I get the same jitters as I used to get every Friday night before an OCR on Saturday morning — except with CrossFit, it’s EVERY night.

Add in the community aspect of shared suffering during the workouts, and you’ve got all the right lures to hook me in.

On the next episode of Anousone’s CrossFit story, you’ll find out how I fared training mostly solo and self-teaching the CrossFit movements.

Welcome to the first of my series of posts that will be documenting my journey as an entrepreneur and Obstacle Course Racing athlete! One of the things that I noticed from other online entrepreneurs, network marketers, OCR athletes, bloggers, etc. is that everyone is at the top of their game or at least that’s the image they’ve created. They’re already either a leader in their industry or in the top 1% of their sport, but we don’t often get to see how they’ve gotten to that level of success. I’ve decided to bring you along with me on this journey to show you the ups and downs on the way to greatness.

Check out this post on why I think this is important to document the journey not only for me, but also for others that may be on a similar path. So let’s get into the details of my journey to become an elite OCR athlete and to qualify for OCR World Championships 2017!

The Big Goal: Kick Butt (mostly my own) and Qualify for OCRWC 2017

In May of 2015, I got my first introduction into obstacle course racing with the Spartan Sprint at Miller Park Stadium in Milwaukee, and I was instantly an OCR addict. For the rest of 2015, I continued to focus on my weightloss and dipped my toe into other races like the Warrior Dash and BattleFrog (R.I.P.). This year (2016), I stepped it up a notch and ran eight races including Savage Race, Rugged Maniac, and Conquer the Gauntlet which have become part of my favorite races.

I’ve been able to meet and connect with some amazing racers this year and dive deeper into the OCR community. As you well know, you become the average of the five people spend the most time with. Well it just happens that most of the OCR people I hang out with are elite OCR athletes that have made the podium over dozens of times. After watching all of my OCR friends’ Facebook live and share their awesome photos at OCRWC this past October in Blue Mountain, Canada, I made a new declaration for the 2017 season. I want to qualify for OCRWC and take my OCR racing to the next level! It’s time for me to stop watching from the sidelines and get in the game!

The LONG Journey Ahead

Now I’m nowhere near being an elite racer, but we all have to start somewhere right? In order to know where I’m going, I need to know where I’m starting, and boy am I starting a mile behind the start line. An example of how far I have to go is my performance at the last Savage Race. To qualify for OCRWC through a Savage Race, I would need to be in the top 10 of my age group which is roughly the 55:00 to 60:00 minute mark. I’m landing around 1:45:00. Even after we take away the 5 or 10 minutes where I was goofing around on obstacles, I’ve still got a lot of time to get rid of.

The journey of a thousand miles begins with one step.

~Lao Tzu

It’s all about progress, not perfection. I know I’ve got a huge task ahead of me, but with my awesome coach and support team, it’ll be a fun challenge to take on.

The Team

Jay Flores, my coach and founder of The OCR Project, will be helping me step my OCR game up. 14237683_10210681318935876_3831114760156234010_nHe’s podiumed numerous times in various races as well as killed it on ESPN’s BattleFrog League Championships. Jay has also helped me lose 75 lbs and was the one that introduced me to OCR, so there’s no one I trust more and am more grateful to.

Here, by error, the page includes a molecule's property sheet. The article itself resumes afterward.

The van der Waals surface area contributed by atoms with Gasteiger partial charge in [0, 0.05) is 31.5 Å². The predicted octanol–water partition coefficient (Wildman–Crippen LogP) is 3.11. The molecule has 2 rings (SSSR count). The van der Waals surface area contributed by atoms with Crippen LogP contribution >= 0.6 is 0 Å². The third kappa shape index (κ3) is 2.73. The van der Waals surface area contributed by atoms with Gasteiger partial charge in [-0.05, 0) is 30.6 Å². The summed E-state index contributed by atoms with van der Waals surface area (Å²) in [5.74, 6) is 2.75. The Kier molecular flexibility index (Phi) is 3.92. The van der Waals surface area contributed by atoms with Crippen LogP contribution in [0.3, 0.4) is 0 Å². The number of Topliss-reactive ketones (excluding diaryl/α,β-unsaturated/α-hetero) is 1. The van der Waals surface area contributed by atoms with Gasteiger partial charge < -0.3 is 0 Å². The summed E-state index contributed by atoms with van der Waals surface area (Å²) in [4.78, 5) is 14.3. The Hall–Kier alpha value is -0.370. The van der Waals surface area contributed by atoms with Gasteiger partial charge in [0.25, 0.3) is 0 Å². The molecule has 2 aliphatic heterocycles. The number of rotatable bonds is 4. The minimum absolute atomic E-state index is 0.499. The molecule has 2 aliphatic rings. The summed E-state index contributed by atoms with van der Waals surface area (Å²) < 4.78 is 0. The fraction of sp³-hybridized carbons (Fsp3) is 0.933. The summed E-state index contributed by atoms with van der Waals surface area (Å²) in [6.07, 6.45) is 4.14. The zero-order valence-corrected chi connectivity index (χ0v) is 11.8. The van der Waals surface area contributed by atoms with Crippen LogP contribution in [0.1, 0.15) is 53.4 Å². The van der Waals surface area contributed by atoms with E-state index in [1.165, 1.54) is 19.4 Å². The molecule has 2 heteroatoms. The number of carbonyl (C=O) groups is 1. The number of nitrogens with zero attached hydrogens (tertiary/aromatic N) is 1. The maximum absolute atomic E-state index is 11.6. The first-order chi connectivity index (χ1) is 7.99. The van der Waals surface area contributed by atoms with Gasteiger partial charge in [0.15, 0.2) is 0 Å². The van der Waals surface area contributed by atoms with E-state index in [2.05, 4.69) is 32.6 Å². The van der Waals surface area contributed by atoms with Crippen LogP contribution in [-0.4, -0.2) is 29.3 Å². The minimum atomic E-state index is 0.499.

I also get the pleasure to train with Lisa Nondorf, who is one of the top OCR Elite Masters in the world! She’s also part of Team Chicago from ESPN’s BF League Championships with Jay. When Jay’s out of town, she’ll be dragging me along on her runs, making fun of me on Facebook live when we’re rock climbing, and kicking my butt at the ninja gym.

Jumping in on the fun will be our friends of the 414 Fit Club which includes a mix of OCR first timers and OCR weekend warriors! Training and working out is a lot more fun with a group than it is alone, so I’m super excited to have all of these wonderful people with me as I embark on this journey.

The Game Plan

The two things I really need to improve on are running and rig obstacles. I’ve never been a great runner, but I’ve seen my own progress in running in the last two years. Two years ago, I couldn’t even run a mile. Last year I was able to increase my running ability to three miles and now I can run six miles with a consistent pace. And this is all without focusing on run training!

When it comes to rig obstacles, I need to vastly improve my grip strength and overall technique when it comes to these types of obstacles that require a lot of swinging. I’m not that strong when it comes to upper body obstacles, so that will also be a focus for this journey. So I’ll be supplementing my current workouts with running and some grip focused activities like rock climbing!

I’ll be returning to my 90 day workout program format which has been proven to work successfully with me for the last two years. Every time I find myself in between a 90 day challenge, I end up slacking and going back to bad habits. P90X3 will be back in my training regimen which contains strength training, endurance, flexibility, balance, and everything else you need to perform well in OCR. My first round of P90X3 last year revealed to me that I had abs hiding under all of that insulation, so I’m super excited to see what else it will reveal to me after three more rounds!

After each week, Coach Jay and I will reflect and review to see if any adjustments or improvements need to be made. I’ll also be posting a weekly recap of the week to let you know the details of the training and the numerous eventful naps I take.

I’m super excited to go on this journey with everyone! I’m already feeling sore from just thinking about the amount of hard work I’ll have to put in!

Click here to check out the recap of the first week!